Is the Chase Sapphire Reserve Credit Card Worth the new Fee?

Something that I am asked frequently is what travel credit card I use.  I always rave about the Chase Sapphire Reserve (CSR).  I’ve now paid for two years of CSR usage, but whenever anyone would ask me if it was worth the cost I used to immediately answer with a resounding YES!

However, I just got an email that said they are raising the annual fee to $550 from the already kinda high $450.  With that new cost, it now brings the basic fee to $250 (since I usually spend the $300 travel credit within a few weeks) instead of the old $150, so I need to analyze the pros and cons a bit more closely.

So my choices are a) keep the card and pay $100 more; b) downgrade my card to another Freedom Unlimited (aff link so we both get a bonus if you sign up with my link) which you can have multiple of AND it doesn’t charge a fee or c) cancel the card. I always want to preserve my credit history as much as possible so I will not be canceling the card. That just leaves PAY UP or DOWNGRADE.

Reasons to DOWNGRADE

– I already paid for my TSA pre-check/Global Entry ($100 value)

– I already redeemed my sign up bonus (about $1000)

– I have never used Door Dash so I’m not sure how well it works in Portland

– I only use Lyft once or twice a year (I read somewhere that if you spend $650 on Lyft that it makes up for the $100 increase too, so look at your Lyft/Uber history and see if it’s worth it)

Reasons to PAY UP

Door Dash: The email I got said that they are introducing new “benefits” that include 10X points with Lyft and Lyft Pink membership as well as Door Dash.  Prior to this email, I had never even heard of Door Dash, but apparently, they will give a $60 credit for 2020.  I think I can use the whole $60 credit in the month that I will be home in the US over the summer (that would bring my out of pocket cost from $250-60=$190). Or you could think that $60 is only $40 away from the extra $100 increase!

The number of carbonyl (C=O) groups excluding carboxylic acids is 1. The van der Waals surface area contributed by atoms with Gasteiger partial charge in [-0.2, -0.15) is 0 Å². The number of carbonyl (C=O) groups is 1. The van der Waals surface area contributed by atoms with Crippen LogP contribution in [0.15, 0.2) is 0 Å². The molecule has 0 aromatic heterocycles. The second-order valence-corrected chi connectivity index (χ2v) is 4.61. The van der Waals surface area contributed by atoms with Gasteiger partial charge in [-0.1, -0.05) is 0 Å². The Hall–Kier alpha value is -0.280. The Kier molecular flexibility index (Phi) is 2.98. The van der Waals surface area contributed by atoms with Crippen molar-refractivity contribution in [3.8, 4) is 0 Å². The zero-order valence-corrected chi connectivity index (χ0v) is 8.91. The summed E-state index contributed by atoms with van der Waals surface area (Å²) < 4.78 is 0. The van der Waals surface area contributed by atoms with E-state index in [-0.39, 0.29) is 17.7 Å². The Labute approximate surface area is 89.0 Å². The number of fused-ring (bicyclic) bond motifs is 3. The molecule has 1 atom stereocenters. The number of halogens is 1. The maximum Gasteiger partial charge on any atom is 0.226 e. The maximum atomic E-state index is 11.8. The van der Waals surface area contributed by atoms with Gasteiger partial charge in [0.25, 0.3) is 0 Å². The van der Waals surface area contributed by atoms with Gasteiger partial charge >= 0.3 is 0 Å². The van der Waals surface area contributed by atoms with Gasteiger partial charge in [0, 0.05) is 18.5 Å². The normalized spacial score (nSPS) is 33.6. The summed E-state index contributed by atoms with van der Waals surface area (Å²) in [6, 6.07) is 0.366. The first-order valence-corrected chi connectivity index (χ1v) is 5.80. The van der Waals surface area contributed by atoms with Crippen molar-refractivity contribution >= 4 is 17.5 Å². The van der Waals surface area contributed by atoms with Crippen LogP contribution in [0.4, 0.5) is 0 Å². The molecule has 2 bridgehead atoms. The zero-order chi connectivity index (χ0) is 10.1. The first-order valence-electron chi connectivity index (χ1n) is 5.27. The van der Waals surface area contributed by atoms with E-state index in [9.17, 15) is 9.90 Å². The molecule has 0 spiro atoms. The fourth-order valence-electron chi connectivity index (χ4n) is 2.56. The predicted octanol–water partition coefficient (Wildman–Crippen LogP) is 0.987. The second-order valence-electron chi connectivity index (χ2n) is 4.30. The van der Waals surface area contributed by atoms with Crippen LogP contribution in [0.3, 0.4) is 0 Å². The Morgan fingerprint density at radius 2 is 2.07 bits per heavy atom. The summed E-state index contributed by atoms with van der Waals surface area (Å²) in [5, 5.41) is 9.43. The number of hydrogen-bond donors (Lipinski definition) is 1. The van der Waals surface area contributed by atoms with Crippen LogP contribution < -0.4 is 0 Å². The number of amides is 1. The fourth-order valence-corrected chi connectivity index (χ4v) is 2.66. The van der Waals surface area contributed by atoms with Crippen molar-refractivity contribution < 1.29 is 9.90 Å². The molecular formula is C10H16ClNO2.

Priority Pass Select Membership: This is the biggest thing that makes me hesitant to downgrade to another Freedom card because I heavily use my Priority Pass (PP) to get into various lounges when I travel every couple of months.  Considering that most lounges would require you to pay $50 to get into the lounge, you would only need to visit 5 lounges per year to make up the whole $250 annual fee (after the travel credit).  I easily meet that goal because I visited 9 lounges just from July until now (3 lounges just on my way to Indonesia, I brought 2 friends into a lounge with me for free in October, and 5 lounges during my December holiday).  I still plan on using PP to get into another 5 lounges during my May break and my trip home this summer.  Not to mention the fact that I get to bring 2 free guests so my son is always free to enter the lounge as well.  That means I get at least $700 in value out of this perk alone (more if you consider that I can get a $25 restaurant credit for guests at some airports).

Easy to use overseas: You can’t forget the original reasons why I loved this card so much: no foreign transaction fees, 3X points for travel, and 3X points for restaurants.  Because I live in a low cost of living city, in a mostly cash-based society, I basically only use my card for travel, restaurants, and the grocery store for 10 months a year while living overseas, so this card is exactly what I need.  I usually use it enough to get about $500 worth of points for me which is still a few nights at a nice hotel.

Final Word

This card is still worthwhile for me, for now, because I travel so much, the ease of using the Chase Unlimited Reward points, plus the $500 worth of points I get, plus the Priority Pass benefit that I use more than 5 times a year, AND the travel credit.  Last year, my annual fee was paid on March 1st, so I hope that I will be one of the lucky few who will squeak through with another year of the $450 price anyway.

If you only travel once or twice a year and don’t care for lounges, then I recommend just using the Chase Sapphire Preferred credit card. This card has some of the same benefits as the Chase Sapphire Reserve card, but with a lower annual fee of just $95.  If you are still on the fence, you can check out this post at Upgrade Points for an even more in-depth report on all of the CSR benefits since I only focused on the benefits that I use the most.

Comment below! What is your favorite travel credit card? Have you used the Chase Sapphire Reserve? Are you planning on downgrading or canceling it? Is it worth it for you to keep it? 

One response to “Is the Chase Sapphire Reserve Credit Card Worth the new Fee?

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